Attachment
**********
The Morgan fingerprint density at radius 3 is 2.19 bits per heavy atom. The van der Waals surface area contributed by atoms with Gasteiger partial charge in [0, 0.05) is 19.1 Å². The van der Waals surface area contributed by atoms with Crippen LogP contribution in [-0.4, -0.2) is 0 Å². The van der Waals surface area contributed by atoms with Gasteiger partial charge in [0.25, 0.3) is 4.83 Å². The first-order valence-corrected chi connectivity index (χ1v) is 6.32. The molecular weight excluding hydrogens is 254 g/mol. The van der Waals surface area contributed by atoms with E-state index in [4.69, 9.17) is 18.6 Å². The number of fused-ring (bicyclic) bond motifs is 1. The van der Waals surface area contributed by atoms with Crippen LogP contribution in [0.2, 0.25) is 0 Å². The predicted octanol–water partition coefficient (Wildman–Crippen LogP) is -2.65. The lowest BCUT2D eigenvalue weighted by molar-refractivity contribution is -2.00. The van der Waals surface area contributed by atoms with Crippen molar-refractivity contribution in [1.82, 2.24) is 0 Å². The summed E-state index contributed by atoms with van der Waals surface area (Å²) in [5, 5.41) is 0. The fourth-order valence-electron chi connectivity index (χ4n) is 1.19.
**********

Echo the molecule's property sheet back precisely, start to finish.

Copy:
The Morgan fingerprint density at radius 3 is 2.19 bits per heavy atom. The van der Waals surface area contributed by atoms with Gasteiger partial charge in [0, 0.05) is 19.1 Å². The van der Waals surface area contributed by atoms with Crippen LogP contribution in [-0.4, -0.2) is 0 Å². The van der Waals surface area contributed by atoms with Gasteiger partial charge in [0.25, 0.3) is 4.83 Å². The first-order valence-corrected chi connectivity index (χ1v) is 6.32. The molecular weight excluding hydrogens is 254 g/mol. The van der Waals surface area contributed by atoms with E-state index in [4.69, 9.17) is 18.6 Å². The number of fused-ring (bicyclic) bond motifs is 1. The van der Waals surface area contributed by atoms with Crippen LogP contribution in [0.2, 0.25) is 0 Å². The predicted octanol–water partition coefficient (Wildman–Crippen LogP) is -2.65. The lowest BCUT2D eigenvalue weighted by molar-refractivity contribution is -2.00. The van der Waals surface area contributed by atoms with Crippen molar-refractivity contribution in [1.82, 2.24) is 0 Å². The summed E-state index contributed by atoms with van der Waals surface area (Å²) in [5, 5.41) is 0. The fourth-order valence-electron chi connectivity index (χ4n) is 1.19.